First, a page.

Absolutely not, says syndicated advice columnist Carolyn Hax.
“Though he has a steady, public ‘friend,’ he has chosen to be elusive and not publicly come out, and this has left our friends asking me well-intended questions in their efforts to support me,” writes a conflicted ex-wife. “I feel like my past marriage was a lie for so long, and I never want to have to lie to others again. I need the support of my friends. His own family was very hurt and confused and ready to blame me, and I had to tell them in order to save my relationship with this family I loved and was losing. I know I’m not supposed to care about what other people think, but it’s also important to me that I not lie to friends and family members. How obligated am I to keep his secret?”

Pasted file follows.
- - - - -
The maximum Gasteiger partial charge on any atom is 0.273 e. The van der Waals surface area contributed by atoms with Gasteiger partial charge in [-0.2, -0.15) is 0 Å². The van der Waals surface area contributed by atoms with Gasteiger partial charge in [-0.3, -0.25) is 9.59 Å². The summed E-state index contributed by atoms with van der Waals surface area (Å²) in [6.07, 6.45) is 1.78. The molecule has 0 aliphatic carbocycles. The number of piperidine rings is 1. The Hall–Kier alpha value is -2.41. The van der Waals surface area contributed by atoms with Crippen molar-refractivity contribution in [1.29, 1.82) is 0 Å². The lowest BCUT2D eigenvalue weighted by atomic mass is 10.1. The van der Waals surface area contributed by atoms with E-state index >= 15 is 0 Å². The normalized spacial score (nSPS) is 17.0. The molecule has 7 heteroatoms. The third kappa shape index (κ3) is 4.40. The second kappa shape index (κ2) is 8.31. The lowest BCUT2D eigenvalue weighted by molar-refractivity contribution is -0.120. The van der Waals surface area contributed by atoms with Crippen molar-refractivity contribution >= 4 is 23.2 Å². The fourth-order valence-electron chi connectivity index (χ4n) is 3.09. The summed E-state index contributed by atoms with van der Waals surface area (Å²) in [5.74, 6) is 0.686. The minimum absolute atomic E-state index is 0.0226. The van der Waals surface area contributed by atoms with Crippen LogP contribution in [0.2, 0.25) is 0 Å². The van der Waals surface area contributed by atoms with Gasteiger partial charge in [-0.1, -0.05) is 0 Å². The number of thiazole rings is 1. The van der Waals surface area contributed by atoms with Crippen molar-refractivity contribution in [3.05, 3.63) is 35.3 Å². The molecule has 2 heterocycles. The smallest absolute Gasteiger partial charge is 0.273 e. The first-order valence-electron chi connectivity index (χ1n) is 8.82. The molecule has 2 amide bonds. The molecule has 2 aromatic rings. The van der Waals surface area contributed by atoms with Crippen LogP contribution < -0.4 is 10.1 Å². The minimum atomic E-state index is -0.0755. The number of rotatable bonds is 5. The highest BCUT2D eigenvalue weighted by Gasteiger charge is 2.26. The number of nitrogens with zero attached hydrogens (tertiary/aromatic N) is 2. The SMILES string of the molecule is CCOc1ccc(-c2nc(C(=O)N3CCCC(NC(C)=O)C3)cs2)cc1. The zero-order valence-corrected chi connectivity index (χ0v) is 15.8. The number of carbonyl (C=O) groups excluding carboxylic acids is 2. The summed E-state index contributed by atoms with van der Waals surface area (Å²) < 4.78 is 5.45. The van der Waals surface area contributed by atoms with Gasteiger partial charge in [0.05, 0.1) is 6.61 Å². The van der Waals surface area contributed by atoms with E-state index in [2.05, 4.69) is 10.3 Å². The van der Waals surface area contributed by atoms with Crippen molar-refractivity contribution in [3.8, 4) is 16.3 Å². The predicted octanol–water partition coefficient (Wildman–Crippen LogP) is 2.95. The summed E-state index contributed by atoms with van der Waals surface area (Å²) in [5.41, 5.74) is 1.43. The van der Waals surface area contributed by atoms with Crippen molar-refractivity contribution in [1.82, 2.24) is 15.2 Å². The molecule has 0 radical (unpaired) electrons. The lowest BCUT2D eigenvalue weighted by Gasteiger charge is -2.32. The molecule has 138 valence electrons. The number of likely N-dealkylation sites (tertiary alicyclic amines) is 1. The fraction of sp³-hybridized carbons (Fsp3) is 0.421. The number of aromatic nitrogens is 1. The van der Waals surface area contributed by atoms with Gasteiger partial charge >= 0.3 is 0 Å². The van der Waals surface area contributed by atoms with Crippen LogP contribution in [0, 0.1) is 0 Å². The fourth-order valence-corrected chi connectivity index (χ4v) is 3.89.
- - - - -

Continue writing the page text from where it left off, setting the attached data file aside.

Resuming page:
Nah, says Hax. ” You looked out for your children, you worked hard to keep the divorce amicable, you were sensitive in letting your husband set the pace for going public with his homosexuality. But enough is enough. You have feelings, too, and your now-ex-husband owes you as much sensitivity to your needs as you showed for his. Especially now that your ex is appearing publicly with a steady male companion, you are more than entitled to tell the truth about why your marriage dissolved.”
Even if it means outing a person who wants to stay in the closet.
Responsibly, Hax does have a couple of caveats: You can’t out the ex-husband out of spite; you have to tell him you’re going to begin sharing the reasons; and you were a jerk to tell his family before he had a chance to.
Or you could just begin telling folks that you and your ex-husband realized you had “separate interests.” Or, rather, the exact same interest.
[Ed: No, Jim and Dina (Matos) McGreevy aren’t the ideal couple to use as a photo in this story, but you get the point.]